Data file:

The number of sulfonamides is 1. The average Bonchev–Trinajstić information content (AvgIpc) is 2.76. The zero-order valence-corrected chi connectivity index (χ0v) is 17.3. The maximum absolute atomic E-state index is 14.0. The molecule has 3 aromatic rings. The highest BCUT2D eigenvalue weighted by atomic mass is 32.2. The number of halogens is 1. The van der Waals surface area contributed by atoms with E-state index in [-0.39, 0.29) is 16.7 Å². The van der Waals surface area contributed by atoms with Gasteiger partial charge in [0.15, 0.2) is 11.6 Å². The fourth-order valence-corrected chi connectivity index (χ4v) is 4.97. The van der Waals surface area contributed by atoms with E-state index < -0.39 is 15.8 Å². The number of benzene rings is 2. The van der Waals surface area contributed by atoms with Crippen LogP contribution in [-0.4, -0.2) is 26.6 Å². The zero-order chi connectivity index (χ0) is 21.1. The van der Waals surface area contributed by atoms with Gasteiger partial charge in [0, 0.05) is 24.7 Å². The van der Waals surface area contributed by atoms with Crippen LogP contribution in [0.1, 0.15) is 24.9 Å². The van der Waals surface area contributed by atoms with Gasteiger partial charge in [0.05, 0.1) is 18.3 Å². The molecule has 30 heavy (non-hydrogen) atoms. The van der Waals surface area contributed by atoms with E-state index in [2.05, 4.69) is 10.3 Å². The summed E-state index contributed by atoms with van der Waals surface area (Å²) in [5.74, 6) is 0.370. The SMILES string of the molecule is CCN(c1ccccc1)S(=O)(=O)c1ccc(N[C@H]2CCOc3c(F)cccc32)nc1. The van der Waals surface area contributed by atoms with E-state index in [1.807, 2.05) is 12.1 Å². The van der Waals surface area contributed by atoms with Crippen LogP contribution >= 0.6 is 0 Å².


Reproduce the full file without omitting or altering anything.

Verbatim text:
The number of sulfonamides is 1. The average Bonchev–Trinajstić information content (AvgIpc) is 2.76. The zero-order valence-corrected chi connectivity index (χ0v) is 17.3. The maximum absolute atomic E-state index is 14.0. The molecule has 3 aromatic rings. The highest BCUT2D eigenvalue weighted by atomic mass is 32.2. The number of halogens is 1. The van der Waals surface area contributed by atoms with E-state index in [-0.39, 0.29) is 16.7 Å². The van der Waals surface area contributed by atoms with Gasteiger partial charge in [0.15, 0.2) is 11.6 Å². The fourth-order valence-corrected chi connectivity index (χ4v) is 4.97. The van der Waals surface area contributed by atoms with E-state index < -0.39 is 15.8 Å². The number of benzene rings is 2. The van der Waals surface area contributed by atoms with Crippen LogP contribution in [-0.4, -0.2) is 26.6 Å². The zero-order chi connectivity index (χ0) is 21.1. The van der Waals surface area contributed by atoms with Gasteiger partial charge in [0, 0.05) is 24.7 Å². The van der Waals surface area contributed by atoms with Crippen LogP contribution in [0.1, 0.15) is 24.9 Å². The van der Waals surface area contributed by atoms with Gasteiger partial charge in [0.05, 0.1) is 18.3 Å². The molecule has 30 heavy (non-hydrogen) atoms. The van der Waals surface area contributed by atoms with E-state index in [2.05, 4.69) is 10.3 Å². The summed E-state index contributed by atoms with van der Waals surface area (Å²) in [5.74, 6) is 0.370. The SMILES string of the molecule is CCN(c1ccccc1)S(=O)(=O)c1ccc(N[C@H]2CCOc3c(F)cccc32)nc1. The van der Waals surface area contributed by atoms with E-state index in [1.807, 2.05) is 12.1 Å². The van der Waals surface area contributed by atoms with Crippen LogP contribution >= 0.6 is 0 Å².